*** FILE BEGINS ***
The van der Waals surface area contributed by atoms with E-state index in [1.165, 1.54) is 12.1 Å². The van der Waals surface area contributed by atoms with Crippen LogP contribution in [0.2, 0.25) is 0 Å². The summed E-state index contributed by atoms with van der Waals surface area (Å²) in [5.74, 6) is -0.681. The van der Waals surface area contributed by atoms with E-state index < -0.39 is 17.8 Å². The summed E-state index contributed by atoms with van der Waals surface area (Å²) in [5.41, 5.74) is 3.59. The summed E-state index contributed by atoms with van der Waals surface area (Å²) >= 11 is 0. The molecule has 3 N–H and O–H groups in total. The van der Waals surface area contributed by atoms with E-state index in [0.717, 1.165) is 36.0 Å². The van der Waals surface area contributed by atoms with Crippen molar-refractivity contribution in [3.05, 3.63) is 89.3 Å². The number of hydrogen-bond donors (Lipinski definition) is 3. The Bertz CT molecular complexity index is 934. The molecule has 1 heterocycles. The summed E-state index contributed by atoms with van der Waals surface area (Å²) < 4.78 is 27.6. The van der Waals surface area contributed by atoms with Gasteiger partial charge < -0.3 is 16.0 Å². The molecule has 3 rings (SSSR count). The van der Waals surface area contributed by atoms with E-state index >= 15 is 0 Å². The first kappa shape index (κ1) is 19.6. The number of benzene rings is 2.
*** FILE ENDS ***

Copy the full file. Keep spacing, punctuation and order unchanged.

The van der Waals surface area contributed by atoms with E-state index in [1.165, 1.54) is 12.1 Å². The van der Waals surface area contributed by atoms with Crippen LogP contribution in [0.2, 0.25) is 0 Å². The summed E-state index contributed by atoms with van der Waals surface area (Å²) in [5.74, 6) is -0.681. The van der Waals surface area contributed by atoms with E-state index < -0.39 is 17.8 Å². The summed E-state index contributed by atoms with van der Waals surface area (Å²) in [5.41, 5.74) is 3.59. The summed E-state index contributed by atoms with van der Waals surface area (Å²) >= 11 is 0. The molecule has 3 N–H and O–H groups in total. The van der Waals surface area contributed by atoms with E-state index in [0.717, 1.165) is 36.0 Å². The van der Waals surface area contributed by atoms with Crippen molar-refractivity contribution in [3.05, 3.63) is 89.3 Å². The number of hydrogen-bond donors (Lipinski definition) is 3. The Bertz CT molecular complexity index is 934. The molecule has 1 heterocycles. The summed E-state index contributed by atoms with van der Waals surface area (Å²) < 4.78 is 27.6. The van der Waals surface area contributed by atoms with Gasteiger partial charge < -0.3 is 16.0 Å². The molecule has 3 rings (SSSR count). The van der Waals surface area contributed by atoms with E-state index >= 15 is 0 Å². The first kappa shape index (κ1) is 19.6. The number of benzene rings is 2.